Free Speech: Legislation should not inhibit freedom of expression or government transparency. [Score: 5/10]
Because journalists and other media are not expressly exempted from being subject to the right of consumers to access information (in contrast to Europe’s GDPR which expressly protects journalism) – the ADD Act could inhibit freedom of expression unless the FTC carefully protects those rights. However, as noted above, the FTC is directed to create exceptions to the right of access – and we anticipate the Commission would protect First Amendment rights under those exceptions.
Simple Consents: Consent standards should be clear for organizations and promote clarity for consumers. [Score: 3/10]
The Act does not itself set out consent standards, but rather it relies on the Privacy Act as a benchmark. The Privacy Act does not require the government to have consent to collect information, but it does require explicit consent for sharing information. (Similarly, as noted above, the Privacy Act does not require comprehensive privacy policies but does generally require agencies to inform Americans why information is being collected from them, and how and for what purpose it will be used.) This framework seems inadequate for a national privacy law standard, but perhaps the FTC will use the Privacy Act only as a jumping-off point for developing more comprehensive consent standards.
International Commerce: International commerce and cooperation should not be inhibited. [Score: 7/10]
The Privacy Act only protects US citizens and permanent residents, so it is likely the ADD Act will be limited similarly and, thus, will not affect international commerce in a significant way.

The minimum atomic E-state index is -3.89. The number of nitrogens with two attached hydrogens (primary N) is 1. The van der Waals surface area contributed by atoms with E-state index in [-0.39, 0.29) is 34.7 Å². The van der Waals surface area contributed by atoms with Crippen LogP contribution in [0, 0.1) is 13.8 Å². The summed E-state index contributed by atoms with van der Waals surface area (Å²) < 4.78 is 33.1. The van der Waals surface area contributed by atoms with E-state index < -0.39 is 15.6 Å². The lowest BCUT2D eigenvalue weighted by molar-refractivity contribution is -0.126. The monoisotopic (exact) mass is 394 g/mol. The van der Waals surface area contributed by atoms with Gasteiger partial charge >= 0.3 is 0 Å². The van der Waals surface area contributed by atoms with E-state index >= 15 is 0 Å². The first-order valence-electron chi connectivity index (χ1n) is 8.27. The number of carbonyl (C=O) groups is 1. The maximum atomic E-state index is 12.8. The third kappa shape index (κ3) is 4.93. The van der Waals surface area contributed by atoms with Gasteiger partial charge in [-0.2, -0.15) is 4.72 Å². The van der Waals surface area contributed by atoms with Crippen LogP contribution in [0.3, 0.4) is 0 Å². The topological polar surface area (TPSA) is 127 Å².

Fair Enforcement: Enforcement provisions should be responsible and trustworthy; not chilling or anti-competitive. [Score: 7/10]
The enforcement provisions rely on the existing (and generally well-regarded) standards of the Federal Trade Commission Act. Alleged violations of ADD Act privacy regulations would be considered unfair and deceptive practices under the FTC Act, so they would not be subject to private right of action. The Act thoughtfully excludes from its scope companies already covered by HIPAA (health care providers) and FERPA (education providers) and instructs the FTC to reconcile the Act’s provisions with COPPA (which applies to collection of data from children) and the Gramm-Leach-Bliley Act (which applies to financial institutions).
Small Enterprises: Small organizations should not be prejudiced by impractical or anti-competitive burdens. [Score: 7/10]
By directing the FTC to exempt “certain small, newly formed covered providers,” the bill accounts for the fact that smaller organizations may be unfairly burdened by new rules, legal fees, and operational changes required by these laws. However, there may be alternative ways to accommodate new organizations, e.g., by providing that penalties shall reflect the amount of data an alleged violator was managing, or whether the alleged violator was appropriately relying on well-regarded service providers.

“9-10” means the legislation thoughtfully accounts for the concern.

“7-8” means that, with adjustments, it can likely account for the concern.

“5-6” means it is neutral on the matter, or that any concerns can be readily cured or mitigated.

“3-4” means that causes confusion or concern, but not in as widespread a manner as a “1” rating.

“1-2” means that it is poorly drafted or considered, and likely generates more confusion or problems than it cures.